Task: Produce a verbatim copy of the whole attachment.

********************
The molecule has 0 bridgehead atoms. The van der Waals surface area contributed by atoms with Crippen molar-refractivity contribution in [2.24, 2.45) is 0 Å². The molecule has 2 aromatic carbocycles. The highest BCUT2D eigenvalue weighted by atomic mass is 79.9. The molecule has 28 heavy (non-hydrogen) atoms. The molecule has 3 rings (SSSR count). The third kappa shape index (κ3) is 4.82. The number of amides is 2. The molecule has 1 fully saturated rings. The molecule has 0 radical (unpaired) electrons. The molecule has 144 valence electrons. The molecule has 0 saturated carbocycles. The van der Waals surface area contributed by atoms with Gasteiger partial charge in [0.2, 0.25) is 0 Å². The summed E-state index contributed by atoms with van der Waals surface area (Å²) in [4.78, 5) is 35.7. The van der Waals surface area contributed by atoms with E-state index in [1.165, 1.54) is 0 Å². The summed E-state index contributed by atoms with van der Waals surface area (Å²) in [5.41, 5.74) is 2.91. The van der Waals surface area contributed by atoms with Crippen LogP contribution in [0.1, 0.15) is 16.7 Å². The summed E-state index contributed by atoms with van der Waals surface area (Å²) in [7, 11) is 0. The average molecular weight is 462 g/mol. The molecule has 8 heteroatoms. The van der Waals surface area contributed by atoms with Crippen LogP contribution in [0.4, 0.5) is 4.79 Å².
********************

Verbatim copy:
The molecule has 0 bridgehead atoms. The van der Waals surface area contributed by atoms with Crippen molar-refractivity contribution in [2.24, 2.45) is 0 Å². The molecule has 2 aromatic carbocycles. The highest BCUT2D eigenvalue weighted by atomic mass is 79.9. The molecule has 28 heavy (non-hydrogen) atoms. The molecule has 3 rings (SSSR count). The third kappa shape index (κ3) is 4.82. The number of amides is 2. The molecule has 1 fully saturated rings. The molecule has 0 radical (unpaired) electrons. The molecule has 144 valence electrons. The molecule has 0 saturated carbocycles. The van der Waals surface area contributed by atoms with Gasteiger partial charge in [0.2, 0.25) is 0 Å². The summed E-state index contributed by atoms with van der Waals surface area (Å²) in [4.78, 5) is 35.7. The van der Waals surface area contributed by atoms with E-state index in [1.165, 1.54) is 0 Å². The summed E-state index contributed by atoms with van der Waals surface area (Å²) in [5.41, 5.74) is 2.91. The van der Waals surface area contributed by atoms with Crippen LogP contribution in [0.1, 0.15) is 16.7 Å². The summed E-state index contributed by atoms with van der Waals surface area (Å²) in [7, 11) is 0. The average molecular weight is 462 g/mol. The molecule has 8 heteroatoms. The van der Waals surface area contributed by atoms with Crippen LogP contribution in [0.4, 0.5) is 4.79 Å².